China’s WeChat denies storage of user conversations

2 Jan 2018

WeChat app installation screen. Image: PixieMe/Shutterstock

China’s most popular messaging app has denied that it stores chat histories.

WeChat has close to 1bn users around the globe, and it is owned by Chinese commerce giant Tencent. It is the most used app of its kind in China, a country with well-publicised and strict regulations around the internet and access to certain websites.

Recently, a Chinese automotive businessman, Li Shufu, speculated that WeChat was monitoring the chats of its users on a daily basis, according to the South China Morning Post.

In China, all social media platforms are required to censor public posts deemed to be illegal by the Communist Party government. Within WeChat’s privacy policy, it says it’s possible that the company would need to retain and disclose user information “in response to a request by a government authority, law enforcement agency or similar body”.

Speaking at a public event, Li said: “We all know that many bad people, even terrorists, are also using WeChat to communicate. It should be the government’s requirement to monitor and track their conversations for the public good. How could WeChat fulfil the government’s task if it does not store or analyse conversations from its users?”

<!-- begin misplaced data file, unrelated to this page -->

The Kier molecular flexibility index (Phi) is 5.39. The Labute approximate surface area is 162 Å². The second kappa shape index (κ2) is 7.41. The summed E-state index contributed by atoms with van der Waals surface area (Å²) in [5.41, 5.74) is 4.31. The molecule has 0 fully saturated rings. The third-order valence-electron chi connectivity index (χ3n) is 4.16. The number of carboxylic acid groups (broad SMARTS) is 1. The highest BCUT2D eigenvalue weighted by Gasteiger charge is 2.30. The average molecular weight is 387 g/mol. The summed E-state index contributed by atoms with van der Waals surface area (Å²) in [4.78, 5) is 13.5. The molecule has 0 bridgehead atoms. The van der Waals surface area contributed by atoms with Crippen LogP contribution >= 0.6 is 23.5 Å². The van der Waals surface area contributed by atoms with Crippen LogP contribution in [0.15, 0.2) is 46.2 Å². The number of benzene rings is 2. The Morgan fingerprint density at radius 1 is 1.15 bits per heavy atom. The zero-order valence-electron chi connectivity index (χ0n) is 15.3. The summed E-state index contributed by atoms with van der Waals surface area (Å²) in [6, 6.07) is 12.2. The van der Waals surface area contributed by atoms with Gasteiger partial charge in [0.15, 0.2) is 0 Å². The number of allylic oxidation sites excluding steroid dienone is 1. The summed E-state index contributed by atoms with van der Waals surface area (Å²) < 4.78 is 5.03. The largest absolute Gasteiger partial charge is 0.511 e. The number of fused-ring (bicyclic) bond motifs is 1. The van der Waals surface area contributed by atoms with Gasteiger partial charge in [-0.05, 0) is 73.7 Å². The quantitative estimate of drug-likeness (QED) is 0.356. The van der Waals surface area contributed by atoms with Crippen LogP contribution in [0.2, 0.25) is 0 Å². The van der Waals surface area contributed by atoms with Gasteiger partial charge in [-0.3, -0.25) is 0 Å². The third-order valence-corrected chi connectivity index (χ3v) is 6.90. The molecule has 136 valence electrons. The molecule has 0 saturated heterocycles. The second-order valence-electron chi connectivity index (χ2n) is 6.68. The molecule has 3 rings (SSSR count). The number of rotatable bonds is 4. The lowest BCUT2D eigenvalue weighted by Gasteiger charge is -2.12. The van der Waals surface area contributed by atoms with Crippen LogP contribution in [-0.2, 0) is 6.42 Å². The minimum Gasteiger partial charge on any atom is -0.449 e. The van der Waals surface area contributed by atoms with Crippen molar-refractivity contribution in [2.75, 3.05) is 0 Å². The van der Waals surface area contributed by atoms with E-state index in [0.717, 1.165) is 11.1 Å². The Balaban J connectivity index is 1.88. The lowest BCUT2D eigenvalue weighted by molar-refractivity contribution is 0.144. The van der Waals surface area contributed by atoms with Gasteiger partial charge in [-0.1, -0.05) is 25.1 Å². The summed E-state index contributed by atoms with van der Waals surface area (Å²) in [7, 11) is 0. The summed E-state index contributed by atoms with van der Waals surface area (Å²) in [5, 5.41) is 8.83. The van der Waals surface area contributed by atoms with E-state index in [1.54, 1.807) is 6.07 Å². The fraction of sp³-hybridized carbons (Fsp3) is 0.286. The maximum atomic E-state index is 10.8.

Firm denial from WeChat

WeChat swiftly issued a response to the allegations, saying that Li, the owner of Geely Holdings, was incorrect in his statement about alleged monitoring. WeChat said it “does not store any user’s chat history. That is only stored in users’ mobiles, computers and other terminals.

“WeChat will not use any content from user chats for big data analysis. Because of WeChat’s technical model that does not store or analyse user chats, the rumour that we are watching your WeChat every day is pure misunderstanding.”

Tencent could make improvements in terms of privacy

Although the firm has flatly denied accusations of monitoring, Tencent is still not doing enough to protect the privacy of its users.

According to a 2016 report from Amnesty International, Tencent came last in an examination of popular messaging apps’ privacy protection measures. “Not only did it fail to adequately meet any of the criteria, but it was the only company which has not stated publicly that it will not grant government requests to access encrypted messages by building a ‘backdoor’.”

Firms such as Tencent and Weibo have been subject to penalties in recent months as the government deemed that firms had more work to do in terms of efficient and comprehensive censorship of online content. Blocked websites in China include Twitter, Google, Slack and YouTube among thousands of others.

WeChat app installation screen. Image: PixieMe/Shutterstock

Ellen Tannam was a journalist with Silicon Republic, covering all manner of business and tech subjects